It may or may not surprise you to know that your children’s personalities are greatly impacted by the order in which they are born. Even only children have a specific set of personality traits.
Parents should be conscientious of these traits and respond accordingly. For example, oldest children will be keen on control and aware of a parents’ high expectations. The middle child may get lost in the scuffle, and a baby of the family gets used to being coddled.
The Parents.com article, “Birth Order and Personality” digs a little deeper into the traits of oldest, middle, youngest, and only children, and how best to respond to each one.
Psychologists like (Kevin) Leman believe the secret to sibling personality differences lies in birth order – whether you’re a first-, middle-, last-born, or only child – and how parents treat their child because of it. — Parents.com
Oldest children are the trial-and-error kids, thrown into the fire by first-time parents. Typically, parents are the most cautious and attentive with first-borns simply because there are no other children to split time with.
“Firstborns bask in their parents’ presence, which may explain why they sometimes act like mini-adults,” says Parents.com. “Firstborns are diligent and want to be the best at everything they do. They excel at winning the hearts of their elders.”
It’s the Jan Brady syndrome. Middle children aren’t the oldest and they aren’t the youngest, so they struggle to find identity. They are also, however, savvy at negotiation and within relationships because they have had to navigate the waters of having an older, more dominating, sibling.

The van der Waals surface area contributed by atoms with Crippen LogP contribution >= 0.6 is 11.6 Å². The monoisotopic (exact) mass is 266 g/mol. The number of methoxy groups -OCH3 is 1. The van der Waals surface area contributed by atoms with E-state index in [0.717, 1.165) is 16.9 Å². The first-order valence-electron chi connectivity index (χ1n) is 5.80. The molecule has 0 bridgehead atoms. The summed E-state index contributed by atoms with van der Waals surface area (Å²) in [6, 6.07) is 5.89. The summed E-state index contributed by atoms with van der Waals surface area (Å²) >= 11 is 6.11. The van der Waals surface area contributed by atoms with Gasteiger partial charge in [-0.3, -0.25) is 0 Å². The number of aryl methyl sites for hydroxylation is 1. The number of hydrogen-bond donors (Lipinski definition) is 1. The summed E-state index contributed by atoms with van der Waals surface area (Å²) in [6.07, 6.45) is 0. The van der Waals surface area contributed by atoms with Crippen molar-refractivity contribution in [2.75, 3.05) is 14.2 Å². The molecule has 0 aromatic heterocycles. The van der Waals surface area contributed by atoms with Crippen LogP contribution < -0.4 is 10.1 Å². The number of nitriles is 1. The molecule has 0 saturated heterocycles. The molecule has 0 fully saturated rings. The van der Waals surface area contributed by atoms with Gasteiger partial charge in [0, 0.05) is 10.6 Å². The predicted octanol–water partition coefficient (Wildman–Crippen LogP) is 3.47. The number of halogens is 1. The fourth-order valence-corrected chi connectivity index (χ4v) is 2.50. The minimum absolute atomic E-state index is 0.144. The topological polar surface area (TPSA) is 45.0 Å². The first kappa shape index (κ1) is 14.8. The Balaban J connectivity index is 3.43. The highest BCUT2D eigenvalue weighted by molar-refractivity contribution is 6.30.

“The personality trait that defines you as a middle child will be opposite of that of your eldest and youngest sibling,” says Dr. Gail Gross. “But those wonderful social skills that you have learned as the middle child – negotiating and navigating within your family structure – can prepare you for an entrepreneurial role on a large scene.”
Coping with an older sibling will always be a factor in middle children, but always playing second fiddle may not be. Second children who are the opposite sex of their older sibling are the first-born of something, so the dynamic will be different.
“As the second-born child with an older brother, 4-year-old Maggie also qualifies as the firstborn female in the family, which may explain why she also possesses the nurturing leader qualities of a firstborn child.” — Parents.com
Youngest children can grow accustomed to getting a lot of attention, but also to being laid back as a result of the parents’ laissez-faire attitude.
“If you’re the baby, your parents are already confident in their role as caregiver, and therefore are more lenient and don’t necessarily pay attention to your every move or milestone as they did with your older siblings,” writes Dr. Gail Gross. “Thus, you’ve learned how to seduce the crowd with charm and likability.”
These children have the undivided attention of his or her parents, resulting in a lot of responsibility and pressure. Only children tend to be perfectionists and mature for their age.
“Being the only child is a unique position in a family,” says Parents.com. “Without any siblings to compete with, the only child monopolizes his parents’ attention and resources, not just for a short period of time like a firstborn, but forever. In effect, this makes an only child something like a ‘super-firstborn’: only children have the privilege (and the burden) of having all their parents’ support and expectations on their shoulders.”
No child’s personality is set in stone because of birth order, especially since there are a number of other factors that can play into it such as blended families, large age gaps between children, and adopted children. But parents should at least recognize the typical traits of their children as result of birth order and help each child accordingly.
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